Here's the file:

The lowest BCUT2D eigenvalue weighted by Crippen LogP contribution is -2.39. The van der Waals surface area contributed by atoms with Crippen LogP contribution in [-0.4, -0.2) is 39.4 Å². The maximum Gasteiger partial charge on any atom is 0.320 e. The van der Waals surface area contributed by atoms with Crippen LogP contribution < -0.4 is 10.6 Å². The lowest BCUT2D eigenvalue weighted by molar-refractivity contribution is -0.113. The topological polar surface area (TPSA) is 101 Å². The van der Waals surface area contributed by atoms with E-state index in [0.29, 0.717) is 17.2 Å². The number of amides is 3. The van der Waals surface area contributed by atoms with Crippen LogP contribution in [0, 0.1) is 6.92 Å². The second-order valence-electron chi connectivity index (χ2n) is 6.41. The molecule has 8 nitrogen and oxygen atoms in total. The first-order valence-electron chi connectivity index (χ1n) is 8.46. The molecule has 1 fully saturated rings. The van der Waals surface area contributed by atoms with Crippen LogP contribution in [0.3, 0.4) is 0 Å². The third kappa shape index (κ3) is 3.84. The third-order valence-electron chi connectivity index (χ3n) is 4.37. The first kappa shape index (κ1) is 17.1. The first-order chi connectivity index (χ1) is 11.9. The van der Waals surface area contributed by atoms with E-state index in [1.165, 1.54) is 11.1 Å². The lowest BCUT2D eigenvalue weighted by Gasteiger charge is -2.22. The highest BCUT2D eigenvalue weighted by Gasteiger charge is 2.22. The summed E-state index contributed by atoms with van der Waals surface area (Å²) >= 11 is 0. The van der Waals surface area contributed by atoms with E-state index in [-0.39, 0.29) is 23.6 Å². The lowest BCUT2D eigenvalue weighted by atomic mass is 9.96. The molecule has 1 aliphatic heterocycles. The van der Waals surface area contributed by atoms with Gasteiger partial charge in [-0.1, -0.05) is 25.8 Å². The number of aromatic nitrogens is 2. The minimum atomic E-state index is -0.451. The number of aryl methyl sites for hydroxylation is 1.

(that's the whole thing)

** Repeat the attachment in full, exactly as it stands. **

The lowest BCUT2D eigenvalue weighted by Crippen LogP contribution is -2.39. The van der Waals surface area contributed by atoms with Crippen LogP contribution in [-0.4, -0.2) is 39.4 Å². The maximum Gasteiger partial charge on any atom is 0.320 e. The van der Waals surface area contributed by atoms with Crippen LogP contribution < -0.4 is 10.6 Å². The lowest BCUT2D eigenvalue weighted by molar-refractivity contribution is -0.113. The topological polar surface area (TPSA) is 101 Å². The van der Waals surface area contributed by atoms with E-state index in [0.29, 0.717) is 17.2 Å². The number of amides is 3. The van der Waals surface area contributed by atoms with Crippen LogP contribution in [0, 0.1) is 6.92 Å². The second-order valence-electron chi connectivity index (χ2n) is 6.41. The molecule has 8 nitrogen and oxygen atoms in total. The first-order valence-electron chi connectivity index (χ1n) is 8.46. The molecule has 1 fully saturated rings. The van der Waals surface area contributed by atoms with Crippen LogP contribution in [0.3, 0.4) is 0 Å². The third kappa shape index (κ3) is 3.84. The third-order valence-electron chi connectivity index (χ3n) is 4.37. The first kappa shape index (κ1) is 17.1. The first-order chi connectivity index (χ1) is 11.9. The van der Waals surface area contributed by atoms with E-state index in [1.165, 1.54) is 11.1 Å². The lowest BCUT2D eigenvalue weighted by Gasteiger charge is -2.22. The highest BCUT2D eigenvalue weighted by Gasteiger charge is 2.22. The summed E-state index contributed by atoms with van der Waals surface area (Å²) >= 11 is 0. The van der Waals surface area contributed by atoms with E-state index in [-0.39, 0.29) is 23.6 Å². The lowest BCUT2D eigenvalue weighted by atomic mass is 9.96. The molecule has 1 aliphatic heterocycles. The van der Waals surface area contributed by atoms with Gasteiger partial charge in [-0.1, -0.05) is 25.8 Å². The number of aromatic nitrogens is 2. The minimum atomic E-state index is -0.451. The number of aryl methyl sites for hydroxylation is 1.